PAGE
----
As smartphone technology continues to progress, the issue of battery life has emerged as a major roadblock. Mobile phones are increasingly being used by to perform business tasks previously carried out by computers, ranging from basic accountancy to video communication; often on the go. This has created demand for longer battery life and faster recharge times, but current lithium-ion batteries have almost reached the limits of what they are capable of.
However, a solution may now be on the horizon, thanks to a team of scientists at Stanford University, who have developed a high-performance aluminium-ion battery prototype. The new battery is long-lasting, flexible, has environmental benefits and, most impressively of all, can be fully charged from flat in less than 60 seconds.
Advantages of Aluminium
The aluminium battery was developed by a group of students, led by the university’s chemistry professor, Hongjie Dai, and the team’s findings were published in the 6th April edition of the Nature publication. Made from aluminium-ion, with a graphite cathode, the prototype’s power was discovered by accident, according to Dai.
Nevertheless, the team found that the materials came together to create a durable power source, which offers excellent battery life, rapid recharge times and can withstand up to 7,500 charging cycles, compared to the 1,000 charging cycles managed by a lithium-ion battery. Moreover, it can be bent and folded, offering advantages for developers experimenting with flexible and curved smartphone designs.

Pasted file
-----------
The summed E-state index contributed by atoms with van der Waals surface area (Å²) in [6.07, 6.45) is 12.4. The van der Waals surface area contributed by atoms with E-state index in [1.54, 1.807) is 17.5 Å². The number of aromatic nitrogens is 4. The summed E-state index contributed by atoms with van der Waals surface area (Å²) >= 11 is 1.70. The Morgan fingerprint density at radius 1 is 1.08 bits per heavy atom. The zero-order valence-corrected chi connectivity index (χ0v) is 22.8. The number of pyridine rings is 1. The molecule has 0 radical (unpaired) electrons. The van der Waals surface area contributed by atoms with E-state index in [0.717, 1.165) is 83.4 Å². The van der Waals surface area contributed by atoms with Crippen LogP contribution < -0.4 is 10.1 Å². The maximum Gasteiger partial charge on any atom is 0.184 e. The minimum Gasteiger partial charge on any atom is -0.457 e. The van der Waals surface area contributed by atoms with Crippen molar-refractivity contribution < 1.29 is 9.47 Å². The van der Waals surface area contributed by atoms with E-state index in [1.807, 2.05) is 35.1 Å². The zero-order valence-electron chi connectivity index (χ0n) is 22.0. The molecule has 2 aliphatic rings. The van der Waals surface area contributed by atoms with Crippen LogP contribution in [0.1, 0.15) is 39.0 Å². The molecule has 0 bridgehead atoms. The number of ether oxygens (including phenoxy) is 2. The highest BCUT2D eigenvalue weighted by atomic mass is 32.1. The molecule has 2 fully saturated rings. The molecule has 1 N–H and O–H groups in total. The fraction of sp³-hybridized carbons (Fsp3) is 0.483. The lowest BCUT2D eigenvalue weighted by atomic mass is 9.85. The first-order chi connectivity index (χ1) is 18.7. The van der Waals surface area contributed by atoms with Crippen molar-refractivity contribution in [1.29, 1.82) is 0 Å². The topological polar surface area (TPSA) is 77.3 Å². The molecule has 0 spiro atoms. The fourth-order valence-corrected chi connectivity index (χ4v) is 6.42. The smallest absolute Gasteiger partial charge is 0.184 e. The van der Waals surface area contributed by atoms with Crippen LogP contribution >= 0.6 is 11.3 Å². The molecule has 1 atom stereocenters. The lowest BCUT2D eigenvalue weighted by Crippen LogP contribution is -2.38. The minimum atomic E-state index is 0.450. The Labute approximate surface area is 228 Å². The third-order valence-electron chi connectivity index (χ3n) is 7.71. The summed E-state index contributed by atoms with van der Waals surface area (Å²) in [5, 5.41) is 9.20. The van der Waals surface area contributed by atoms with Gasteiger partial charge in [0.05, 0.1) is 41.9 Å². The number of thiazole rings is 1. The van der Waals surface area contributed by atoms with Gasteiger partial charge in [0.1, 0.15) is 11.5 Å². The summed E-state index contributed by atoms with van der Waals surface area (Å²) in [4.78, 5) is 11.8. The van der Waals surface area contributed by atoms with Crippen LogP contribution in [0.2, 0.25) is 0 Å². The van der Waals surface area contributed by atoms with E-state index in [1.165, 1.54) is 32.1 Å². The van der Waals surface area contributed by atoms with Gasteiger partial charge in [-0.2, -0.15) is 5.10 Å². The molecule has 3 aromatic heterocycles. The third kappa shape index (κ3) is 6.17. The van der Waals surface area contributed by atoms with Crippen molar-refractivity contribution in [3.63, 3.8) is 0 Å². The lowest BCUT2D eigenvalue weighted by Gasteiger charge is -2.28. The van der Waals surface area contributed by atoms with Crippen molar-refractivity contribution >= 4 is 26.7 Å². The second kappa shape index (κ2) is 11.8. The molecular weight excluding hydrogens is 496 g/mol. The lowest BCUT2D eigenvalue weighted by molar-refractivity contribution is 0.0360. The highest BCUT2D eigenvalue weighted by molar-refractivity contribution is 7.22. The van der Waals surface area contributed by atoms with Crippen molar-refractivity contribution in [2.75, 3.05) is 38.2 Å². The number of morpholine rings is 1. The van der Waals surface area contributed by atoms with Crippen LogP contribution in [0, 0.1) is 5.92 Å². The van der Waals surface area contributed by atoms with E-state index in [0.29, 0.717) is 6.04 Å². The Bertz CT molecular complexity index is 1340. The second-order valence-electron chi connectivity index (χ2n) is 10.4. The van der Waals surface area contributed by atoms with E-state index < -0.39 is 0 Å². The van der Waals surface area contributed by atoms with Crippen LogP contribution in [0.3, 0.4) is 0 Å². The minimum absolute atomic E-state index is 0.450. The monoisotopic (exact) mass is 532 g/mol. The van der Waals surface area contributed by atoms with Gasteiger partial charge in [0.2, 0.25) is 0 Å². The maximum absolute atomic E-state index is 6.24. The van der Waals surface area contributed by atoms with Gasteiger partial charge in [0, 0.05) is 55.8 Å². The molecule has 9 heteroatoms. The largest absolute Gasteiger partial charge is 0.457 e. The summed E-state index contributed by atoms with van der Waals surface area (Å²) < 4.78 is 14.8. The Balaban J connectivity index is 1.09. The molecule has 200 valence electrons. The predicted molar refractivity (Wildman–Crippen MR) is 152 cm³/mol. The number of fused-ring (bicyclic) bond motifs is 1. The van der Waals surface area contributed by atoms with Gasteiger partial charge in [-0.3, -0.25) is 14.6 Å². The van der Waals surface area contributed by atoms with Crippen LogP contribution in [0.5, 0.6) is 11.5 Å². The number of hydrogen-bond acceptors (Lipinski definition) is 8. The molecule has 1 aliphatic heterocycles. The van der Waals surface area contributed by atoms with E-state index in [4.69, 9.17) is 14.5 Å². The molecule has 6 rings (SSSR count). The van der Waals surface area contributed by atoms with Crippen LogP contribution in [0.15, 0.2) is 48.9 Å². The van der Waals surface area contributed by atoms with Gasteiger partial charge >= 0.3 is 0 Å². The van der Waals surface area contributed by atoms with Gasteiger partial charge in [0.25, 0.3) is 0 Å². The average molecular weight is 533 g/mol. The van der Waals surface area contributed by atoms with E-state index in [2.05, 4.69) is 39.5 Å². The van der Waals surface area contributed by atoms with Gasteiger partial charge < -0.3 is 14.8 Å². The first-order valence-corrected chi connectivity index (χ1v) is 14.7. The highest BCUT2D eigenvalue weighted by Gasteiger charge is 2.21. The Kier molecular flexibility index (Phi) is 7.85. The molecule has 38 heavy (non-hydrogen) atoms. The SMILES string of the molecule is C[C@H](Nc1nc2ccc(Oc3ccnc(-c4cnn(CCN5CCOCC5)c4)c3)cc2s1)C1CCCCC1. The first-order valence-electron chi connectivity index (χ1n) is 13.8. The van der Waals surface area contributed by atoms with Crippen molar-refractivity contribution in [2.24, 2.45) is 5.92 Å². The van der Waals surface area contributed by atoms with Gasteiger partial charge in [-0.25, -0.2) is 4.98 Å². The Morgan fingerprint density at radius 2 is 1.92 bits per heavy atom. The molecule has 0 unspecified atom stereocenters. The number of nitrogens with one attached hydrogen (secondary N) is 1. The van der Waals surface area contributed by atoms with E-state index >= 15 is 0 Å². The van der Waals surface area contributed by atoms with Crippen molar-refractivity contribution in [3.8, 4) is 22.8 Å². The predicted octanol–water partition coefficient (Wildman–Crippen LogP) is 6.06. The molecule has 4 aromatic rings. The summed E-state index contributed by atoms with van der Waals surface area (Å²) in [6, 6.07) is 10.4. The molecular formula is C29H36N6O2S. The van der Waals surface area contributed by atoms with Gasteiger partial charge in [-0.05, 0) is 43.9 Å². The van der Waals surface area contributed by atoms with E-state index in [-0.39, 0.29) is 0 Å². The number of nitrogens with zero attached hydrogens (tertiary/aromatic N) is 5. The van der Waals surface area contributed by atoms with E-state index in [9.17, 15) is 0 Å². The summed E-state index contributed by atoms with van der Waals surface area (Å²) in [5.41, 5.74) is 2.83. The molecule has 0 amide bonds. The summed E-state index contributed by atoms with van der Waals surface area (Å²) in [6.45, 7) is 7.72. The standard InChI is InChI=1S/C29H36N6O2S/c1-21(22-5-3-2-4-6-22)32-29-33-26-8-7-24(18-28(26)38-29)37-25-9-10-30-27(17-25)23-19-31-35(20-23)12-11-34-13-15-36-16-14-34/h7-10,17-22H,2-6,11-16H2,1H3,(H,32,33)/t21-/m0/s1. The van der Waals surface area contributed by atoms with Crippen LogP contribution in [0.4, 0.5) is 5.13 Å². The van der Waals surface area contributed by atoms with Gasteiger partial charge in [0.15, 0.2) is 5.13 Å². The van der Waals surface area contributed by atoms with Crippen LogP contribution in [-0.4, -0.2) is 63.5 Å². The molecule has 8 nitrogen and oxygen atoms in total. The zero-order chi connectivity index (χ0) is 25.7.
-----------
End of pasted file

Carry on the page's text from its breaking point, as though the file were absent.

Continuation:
When it comes to battery technology, aluminium-ion batteries clearly offer a number of benefits, although there are various alternative technologies also hoping to provide the solution to our woes. For example, by making the electrodes out of nanotubes, lithium-ion batteries can be improved, resulting in faster recharge times. Unfortunately however, the technology results in similar energy density and battery life as existing batteries.
Sulphur batteries offer far superior battery life, lasting twice as long, but recharge times are relatively slow, their chemistry is volatile and the development of sulphur cells small enough for portable devices is still years away. For this reason, the aluminium battery seems well-placed to lead the charge in next generation battery technology.
However, the prototype aluminium-ion battery does still present one key problem, which needs to be resolved before it can become a genuine option for use with commercial electronics. At present, it is able to produce a power of just 2-volts – significantly short of the 3.6-volts offered by the average lithium-ion battery.
“I see this as a new battery in its early days. Improving the cathode material could eventually increase the voltage and energy density,” said one of the authors, Ming Gong. “Otherwise, our battery has everything else you’d dream that a battery should have: inexpensive electrodes, good safety, high-speed charging, flexibility and long cycle life.”